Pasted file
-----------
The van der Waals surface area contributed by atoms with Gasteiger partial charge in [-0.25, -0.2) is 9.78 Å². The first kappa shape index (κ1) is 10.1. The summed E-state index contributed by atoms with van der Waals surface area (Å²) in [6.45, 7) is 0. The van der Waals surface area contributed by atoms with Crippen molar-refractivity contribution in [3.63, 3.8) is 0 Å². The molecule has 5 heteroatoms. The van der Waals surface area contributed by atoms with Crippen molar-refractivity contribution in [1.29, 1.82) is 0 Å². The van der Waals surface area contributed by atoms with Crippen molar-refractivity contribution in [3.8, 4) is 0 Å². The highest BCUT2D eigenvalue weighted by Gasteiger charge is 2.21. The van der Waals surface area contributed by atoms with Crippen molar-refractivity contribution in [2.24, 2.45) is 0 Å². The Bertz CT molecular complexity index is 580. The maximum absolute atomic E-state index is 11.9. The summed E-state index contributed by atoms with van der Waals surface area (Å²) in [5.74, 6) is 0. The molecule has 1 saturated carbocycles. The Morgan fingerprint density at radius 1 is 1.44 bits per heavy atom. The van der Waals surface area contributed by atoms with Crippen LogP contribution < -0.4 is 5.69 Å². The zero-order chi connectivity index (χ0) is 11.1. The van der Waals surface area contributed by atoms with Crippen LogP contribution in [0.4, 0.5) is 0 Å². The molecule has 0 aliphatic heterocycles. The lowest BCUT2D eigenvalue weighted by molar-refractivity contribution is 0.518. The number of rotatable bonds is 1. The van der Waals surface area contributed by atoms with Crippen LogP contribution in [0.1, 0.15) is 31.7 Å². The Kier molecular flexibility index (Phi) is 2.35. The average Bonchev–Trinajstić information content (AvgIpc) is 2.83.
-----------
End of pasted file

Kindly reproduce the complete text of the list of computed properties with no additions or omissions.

The van der Waals surface area contributed by atoms with Gasteiger partial charge in [-0.25, -0.2) is 9.78 Å². The first kappa shape index (κ1) is 10.1. The summed E-state index contributed by atoms with van der Waals surface area (Å²) in [6.45, 7) is 0. The van der Waals surface area contributed by atoms with Crippen molar-refractivity contribution in [3.63, 3.8) is 0 Å². The molecule has 5 heteroatoms. The van der Waals surface area contributed by atoms with Crippen molar-refractivity contribution in [1.29, 1.82) is 0 Å². The van der Waals surface area contributed by atoms with Crippen molar-refractivity contribution in [3.8, 4) is 0 Å². The highest BCUT2D eigenvalue weighted by Gasteiger charge is 2.21. The van der Waals surface area contributed by atoms with Crippen molar-refractivity contribution in [2.24, 2.45) is 0 Å². The Bertz CT molecular complexity index is 580. The maximum absolute atomic E-state index is 11.9. The summed E-state index contributed by atoms with van der Waals surface area (Å²) in [5.74, 6) is 0. The molecule has 1 saturated carbocycles. The Morgan fingerprint density at radius 1 is 1.44 bits per heavy atom. The van der Waals surface area contributed by atoms with Crippen LogP contribution < -0.4 is 5.69 Å². The zero-order chi connectivity index (χ0) is 11.1. The van der Waals surface area contributed by atoms with Crippen LogP contribution in [0.4, 0.5) is 0 Å². The molecule has 0 aliphatic heterocycles. The lowest BCUT2D eigenvalue weighted by molar-refractivity contribution is 0.518. The number of rotatable bonds is 1. The van der Waals surface area contributed by atoms with Crippen LogP contribution in [0.1, 0.15) is 31.7 Å². The Kier molecular flexibility index (Phi) is 2.35. The average Bonchev–Trinajstić information content (AvgIpc) is 2.83.